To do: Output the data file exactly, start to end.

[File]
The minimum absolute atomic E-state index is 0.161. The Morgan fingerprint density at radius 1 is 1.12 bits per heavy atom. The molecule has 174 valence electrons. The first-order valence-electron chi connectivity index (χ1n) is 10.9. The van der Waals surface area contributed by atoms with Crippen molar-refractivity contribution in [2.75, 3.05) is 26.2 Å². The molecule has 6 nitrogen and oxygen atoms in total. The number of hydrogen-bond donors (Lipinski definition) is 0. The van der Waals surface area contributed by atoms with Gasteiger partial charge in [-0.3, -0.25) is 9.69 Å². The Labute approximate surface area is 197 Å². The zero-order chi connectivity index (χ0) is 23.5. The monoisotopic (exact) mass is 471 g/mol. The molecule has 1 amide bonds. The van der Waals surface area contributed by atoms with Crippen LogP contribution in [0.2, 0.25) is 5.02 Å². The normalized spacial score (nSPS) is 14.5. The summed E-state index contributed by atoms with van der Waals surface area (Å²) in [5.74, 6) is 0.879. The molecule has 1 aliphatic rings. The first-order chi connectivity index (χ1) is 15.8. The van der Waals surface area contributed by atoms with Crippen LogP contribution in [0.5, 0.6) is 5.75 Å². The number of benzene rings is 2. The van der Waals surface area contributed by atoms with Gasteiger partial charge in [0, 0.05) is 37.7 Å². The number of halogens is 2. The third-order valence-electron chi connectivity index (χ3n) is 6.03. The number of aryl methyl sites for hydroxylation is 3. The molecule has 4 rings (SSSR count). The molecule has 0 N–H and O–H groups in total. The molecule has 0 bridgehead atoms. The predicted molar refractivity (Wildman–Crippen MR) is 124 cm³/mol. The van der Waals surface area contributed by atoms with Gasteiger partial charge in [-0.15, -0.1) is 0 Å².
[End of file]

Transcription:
The minimum absolute atomic E-state index is 0.161. The Morgan fingerprint density at radius 1 is 1.12 bits per heavy atom. The molecule has 174 valence electrons. The first-order valence-electron chi connectivity index (χ1n) is 10.9. The van der Waals surface area contributed by atoms with Crippen molar-refractivity contribution in [2.75, 3.05) is 26.2 Å². The molecule has 6 nitrogen and oxygen atoms in total. The number of hydrogen-bond donors (Lipinski definition) is 0. The van der Waals surface area contributed by atoms with Gasteiger partial charge in [-0.3, -0.25) is 9.69 Å². The Labute approximate surface area is 197 Å². The zero-order chi connectivity index (χ0) is 23.5. The monoisotopic (exact) mass is 471 g/mol. The molecule has 1 amide bonds. The van der Waals surface area contributed by atoms with Crippen LogP contribution in [0.2, 0.25) is 5.02 Å². The normalized spacial score (nSPS) is 14.5. The summed E-state index contributed by atoms with van der Waals surface area (Å²) in [5.74, 6) is 0.879. The molecule has 1 aliphatic rings. The first-order chi connectivity index (χ1) is 15.8. The van der Waals surface area contributed by atoms with Crippen LogP contribution in [0.5, 0.6) is 5.75 Å². The number of benzene rings is 2. The van der Waals surface area contributed by atoms with Gasteiger partial charge in [0, 0.05) is 37.7 Å². The number of halogens is 2. The third-order valence-electron chi connectivity index (χ3n) is 6.03. The number of aryl methyl sites for hydroxylation is 3. The molecule has 4 rings (SSSR count). The molecule has 0 N–H and O–H groups in total. The molecule has 0 bridgehead atoms. The predicted molar refractivity (Wildman–Crippen MR) is 124 cm³/mol. The van der Waals surface area contributed by atoms with Gasteiger partial charge in [-0.15, -0.1) is 0 Å².